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A protest in Mexico during the International Women's Day. EFE/Mario Guzmán
A protest in Mexico during the International Women's Day. EFE/Mario Guzmán

Prisciliano Pereza, the priest helping women get birth control at US border

For undocumented women make the perilous journey to the US, sexual violence is one among many threats.

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Father Prisciliano –“Prisci” -Pereza is an uncommon Mexican Catholic priest. He lives in a little town in Sonora, Mexico, and part of his daily life is tu support migrant women before they start the dangerous journey to cross the Sonoran desert into the US. Basically, he helps them to acquire preventive birth control, because of the risk of sexual assault.

“Unfortunately, the woman who is going to migrate, she knows that she will be violated,” he said, in an interview with The Guardian.

For a long time, at the shelter he runs on the outskirts of Altar, he’d been administering hygiene packs containing Band-Aids, clippers to pull out cactus spines, and chlorine to purify water.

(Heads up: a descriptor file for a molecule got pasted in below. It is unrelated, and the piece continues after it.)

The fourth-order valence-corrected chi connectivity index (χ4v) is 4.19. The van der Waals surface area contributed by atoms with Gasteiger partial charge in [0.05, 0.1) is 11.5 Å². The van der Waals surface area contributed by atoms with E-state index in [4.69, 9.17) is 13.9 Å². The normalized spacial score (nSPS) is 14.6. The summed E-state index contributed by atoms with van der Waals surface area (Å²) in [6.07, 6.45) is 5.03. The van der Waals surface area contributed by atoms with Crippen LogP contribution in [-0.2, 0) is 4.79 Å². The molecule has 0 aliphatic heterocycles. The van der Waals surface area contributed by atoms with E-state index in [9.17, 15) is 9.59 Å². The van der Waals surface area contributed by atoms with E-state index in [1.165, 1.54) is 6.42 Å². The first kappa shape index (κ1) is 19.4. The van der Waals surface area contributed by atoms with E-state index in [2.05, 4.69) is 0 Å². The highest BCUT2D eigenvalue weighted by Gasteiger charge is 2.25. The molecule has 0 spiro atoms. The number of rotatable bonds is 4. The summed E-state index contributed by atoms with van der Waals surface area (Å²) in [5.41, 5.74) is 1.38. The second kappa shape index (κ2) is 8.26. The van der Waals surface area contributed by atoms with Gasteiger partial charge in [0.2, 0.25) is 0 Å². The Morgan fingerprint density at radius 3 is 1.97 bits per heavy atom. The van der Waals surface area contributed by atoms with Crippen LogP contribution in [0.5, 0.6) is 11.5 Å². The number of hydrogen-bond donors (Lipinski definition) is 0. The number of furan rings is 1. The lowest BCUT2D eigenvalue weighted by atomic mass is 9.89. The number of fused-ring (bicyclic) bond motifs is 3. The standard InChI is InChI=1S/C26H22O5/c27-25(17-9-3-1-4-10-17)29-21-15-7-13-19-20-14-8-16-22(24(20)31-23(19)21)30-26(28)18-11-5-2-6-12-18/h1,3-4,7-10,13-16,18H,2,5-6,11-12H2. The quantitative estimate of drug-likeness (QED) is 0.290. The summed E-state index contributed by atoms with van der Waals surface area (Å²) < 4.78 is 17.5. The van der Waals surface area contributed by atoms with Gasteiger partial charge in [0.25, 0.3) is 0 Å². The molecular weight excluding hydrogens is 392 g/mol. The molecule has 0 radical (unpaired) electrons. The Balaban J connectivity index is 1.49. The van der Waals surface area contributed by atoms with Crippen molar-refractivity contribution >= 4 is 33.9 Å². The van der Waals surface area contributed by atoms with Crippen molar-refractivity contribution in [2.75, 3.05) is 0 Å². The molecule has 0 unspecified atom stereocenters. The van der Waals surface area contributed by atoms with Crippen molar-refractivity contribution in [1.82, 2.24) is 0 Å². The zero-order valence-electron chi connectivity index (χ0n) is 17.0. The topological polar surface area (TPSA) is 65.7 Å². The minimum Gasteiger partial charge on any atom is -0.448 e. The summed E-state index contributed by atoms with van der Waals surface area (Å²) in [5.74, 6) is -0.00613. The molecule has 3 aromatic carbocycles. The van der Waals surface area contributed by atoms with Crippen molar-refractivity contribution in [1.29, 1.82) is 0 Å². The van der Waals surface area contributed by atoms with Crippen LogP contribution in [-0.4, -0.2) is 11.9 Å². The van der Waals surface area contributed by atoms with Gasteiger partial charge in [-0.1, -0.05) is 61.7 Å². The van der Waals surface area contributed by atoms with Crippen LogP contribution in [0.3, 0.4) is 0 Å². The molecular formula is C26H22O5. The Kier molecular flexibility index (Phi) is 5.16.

According to Prisci, there are several responsible for sexual violence against women, but especially the guías – local people who are familiar with the routes in different towns and cities – who accompany women on their journeys north.  

Security on the Mexican-US border became more stringent following 9/11, when the US supplemented physical structures and surveillance systems with tens of thousands of border patrol agents. Prisci’s diocese centered in Altar, 60 miles from the border, became an outpost for people illegally entering the US and from 2002, there were reportedly between 1,000 and 2,000 arriving daily from Central America and South Mexico, gathering in the plaza, sitting in the shade of the jacaranda and elm trees.

As reported in The Guardian.

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